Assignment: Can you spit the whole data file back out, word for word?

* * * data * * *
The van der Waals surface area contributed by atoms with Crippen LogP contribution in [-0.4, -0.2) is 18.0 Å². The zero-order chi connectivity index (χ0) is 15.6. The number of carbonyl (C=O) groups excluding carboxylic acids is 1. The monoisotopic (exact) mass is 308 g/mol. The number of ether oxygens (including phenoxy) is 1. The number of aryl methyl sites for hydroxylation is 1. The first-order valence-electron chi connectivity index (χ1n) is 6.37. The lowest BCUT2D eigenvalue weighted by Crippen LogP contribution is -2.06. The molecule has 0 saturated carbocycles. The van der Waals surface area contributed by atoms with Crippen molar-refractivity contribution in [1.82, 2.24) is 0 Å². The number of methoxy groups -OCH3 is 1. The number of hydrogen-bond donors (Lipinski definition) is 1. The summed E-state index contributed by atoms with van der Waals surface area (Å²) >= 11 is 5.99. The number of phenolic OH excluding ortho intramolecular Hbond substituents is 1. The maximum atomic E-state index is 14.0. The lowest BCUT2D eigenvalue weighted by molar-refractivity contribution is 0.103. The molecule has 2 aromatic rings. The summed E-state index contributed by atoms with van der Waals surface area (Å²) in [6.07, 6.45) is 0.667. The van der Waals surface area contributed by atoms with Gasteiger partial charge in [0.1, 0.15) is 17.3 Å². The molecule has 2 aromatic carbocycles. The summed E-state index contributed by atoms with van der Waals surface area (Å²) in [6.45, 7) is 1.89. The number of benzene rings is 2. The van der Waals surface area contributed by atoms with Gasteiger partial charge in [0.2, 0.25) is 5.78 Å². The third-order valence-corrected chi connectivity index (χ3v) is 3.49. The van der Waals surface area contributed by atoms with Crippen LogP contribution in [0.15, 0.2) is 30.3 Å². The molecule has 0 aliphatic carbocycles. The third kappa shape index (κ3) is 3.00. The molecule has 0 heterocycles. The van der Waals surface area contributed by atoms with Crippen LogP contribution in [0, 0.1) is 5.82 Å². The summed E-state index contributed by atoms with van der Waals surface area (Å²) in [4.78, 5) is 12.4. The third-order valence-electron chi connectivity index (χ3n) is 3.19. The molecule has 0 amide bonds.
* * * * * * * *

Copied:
The van der Waals surface area contributed by atoms with Crippen LogP contribution in [-0.4, -0.2) is 18.0 Å². The zero-order chi connectivity index (χ0) is 15.6. The number of carbonyl (C=O) groups excluding carboxylic acids is 1. The monoisotopic (exact) mass is 308 g/mol. The number of ether oxygens (including phenoxy) is 1. The number of aryl methyl sites for hydroxylation is 1. The first-order valence-electron chi connectivity index (χ1n) is 6.37. The lowest BCUT2D eigenvalue weighted by Crippen LogP contribution is -2.06. The molecule has 0 saturated carbocycles. The van der Waals surface area contributed by atoms with Crippen molar-refractivity contribution in [1.82, 2.24) is 0 Å². The number of methoxy groups -OCH3 is 1. The number of hydrogen-bond donors (Lipinski definition) is 1. The summed E-state index contributed by atoms with van der Waals surface area (Å²) >= 11 is 5.99. The number of phenolic OH excluding ortho intramolecular Hbond substituents is 1. The maximum atomic E-state index is 14.0. The lowest BCUT2D eigenvalue weighted by molar-refractivity contribution is 0.103. The molecule has 2 aromatic rings. The summed E-state index contributed by atoms with van der Waals surface area (Å²) in [6.07, 6.45) is 0.667. The van der Waals surface area contributed by atoms with Gasteiger partial charge in [0.1, 0.15) is 17.3 Å². The molecule has 2 aromatic carbocycles. The summed E-state index contributed by atoms with van der Waals surface area (Å²) in [6.45, 7) is 1.89. The number of benzene rings is 2. The van der Waals surface area contributed by atoms with Gasteiger partial charge in [0.2, 0.25) is 5.78 Å². The third-order valence-corrected chi connectivity index (χ3v) is 3.49. The van der Waals surface area contributed by atoms with Crippen LogP contribution in [0.15, 0.2) is 30.3 Å². The molecule has 0 aliphatic carbocycles. The third kappa shape index (κ3) is 3.00. The molecule has 0 heterocycles. The van der Waals surface area contributed by atoms with Crippen LogP contribution in [0, 0.1) is 5.82 Å². The summed E-state index contributed by atoms with van der Waals surface area (Å²) in [4.78, 5) is 12.4. The third-order valence-electron chi connectivity index (χ3n) is 3.19. The molecule has 0 amide bonds.